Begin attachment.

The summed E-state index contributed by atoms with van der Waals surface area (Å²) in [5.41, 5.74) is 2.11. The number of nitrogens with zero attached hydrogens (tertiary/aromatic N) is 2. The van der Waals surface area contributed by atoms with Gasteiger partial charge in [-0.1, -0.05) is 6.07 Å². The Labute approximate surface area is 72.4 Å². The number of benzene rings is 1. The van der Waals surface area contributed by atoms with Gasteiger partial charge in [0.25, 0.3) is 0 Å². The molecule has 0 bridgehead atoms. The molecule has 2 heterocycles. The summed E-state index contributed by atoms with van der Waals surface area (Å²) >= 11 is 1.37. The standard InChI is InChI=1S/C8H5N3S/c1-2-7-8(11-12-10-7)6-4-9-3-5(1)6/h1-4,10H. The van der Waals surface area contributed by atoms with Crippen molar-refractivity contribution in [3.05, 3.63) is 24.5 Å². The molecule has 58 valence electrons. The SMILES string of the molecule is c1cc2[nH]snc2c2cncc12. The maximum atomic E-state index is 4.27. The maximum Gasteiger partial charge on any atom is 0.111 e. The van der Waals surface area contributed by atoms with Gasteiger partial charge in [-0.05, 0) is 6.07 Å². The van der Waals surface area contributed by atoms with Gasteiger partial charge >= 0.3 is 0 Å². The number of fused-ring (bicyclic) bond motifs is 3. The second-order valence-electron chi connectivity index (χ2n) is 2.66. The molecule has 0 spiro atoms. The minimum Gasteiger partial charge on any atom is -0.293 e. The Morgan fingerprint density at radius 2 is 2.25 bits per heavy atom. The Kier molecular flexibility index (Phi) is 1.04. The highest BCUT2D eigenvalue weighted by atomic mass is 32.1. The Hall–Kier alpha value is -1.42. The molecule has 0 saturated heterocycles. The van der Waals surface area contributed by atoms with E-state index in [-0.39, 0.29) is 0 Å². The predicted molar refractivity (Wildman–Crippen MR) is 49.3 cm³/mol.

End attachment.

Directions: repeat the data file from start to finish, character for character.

The summed E-state index contributed by atoms with van der Waals surface area (Å²) in [5.41, 5.74) is 2.11. The number of nitrogens with zero attached hydrogens (tertiary/aromatic N) is 2. The van der Waals surface area contributed by atoms with Gasteiger partial charge in [-0.1, -0.05) is 6.07 Å². The Labute approximate surface area is 72.4 Å². The number of benzene rings is 1. The van der Waals surface area contributed by atoms with Gasteiger partial charge in [0.25, 0.3) is 0 Å². The molecule has 0 bridgehead atoms. The molecule has 2 heterocycles. The summed E-state index contributed by atoms with van der Waals surface area (Å²) >= 11 is 1.37. The standard InChI is InChI=1S/C8H5N3S/c1-2-7-8(11-12-10-7)6-4-9-3-5(1)6/h1-4,10H. The van der Waals surface area contributed by atoms with Crippen molar-refractivity contribution in [3.05, 3.63) is 24.5 Å². The molecule has 58 valence electrons. The SMILES string of the molecule is c1cc2[nH]snc2c2cncc12. The maximum atomic E-state index is 4.27. The maximum Gasteiger partial charge on any atom is 0.111 e. The van der Waals surface area contributed by atoms with Gasteiger partial charge in [-0.05, 0) is 6.07 Å². The van der Waals surface area contributed by atoms with Gasteiger partial charge >= 0.3 is 0 Å². The number of fused-ring (bicyclic) bond motifs is 3. The second-order valence-electron chi connectivity index (χ2n) is 2.66. The molecule has 0 spiro atoms. The minimum Gasteiger partial charge on any atom is -0.293 e. The Morgan fingerprint density at radius 2 is 2.25 bits per heavy atom. The Kier molecular flexibility index (Phi) is 1.04. The highest BCUT2D eigenvalue weighted by atomic mass is 32.1. The Hall–Kier alpha value is -1.42. The molecule has 0 saturated heterocycles. The van der Waals surface area contributed by atoms with E-state index in [-0.39, 0.29) is 0 Å². The predicted molar refractivity (Wildman–Crippen MR) is 49.3 cm³/mol.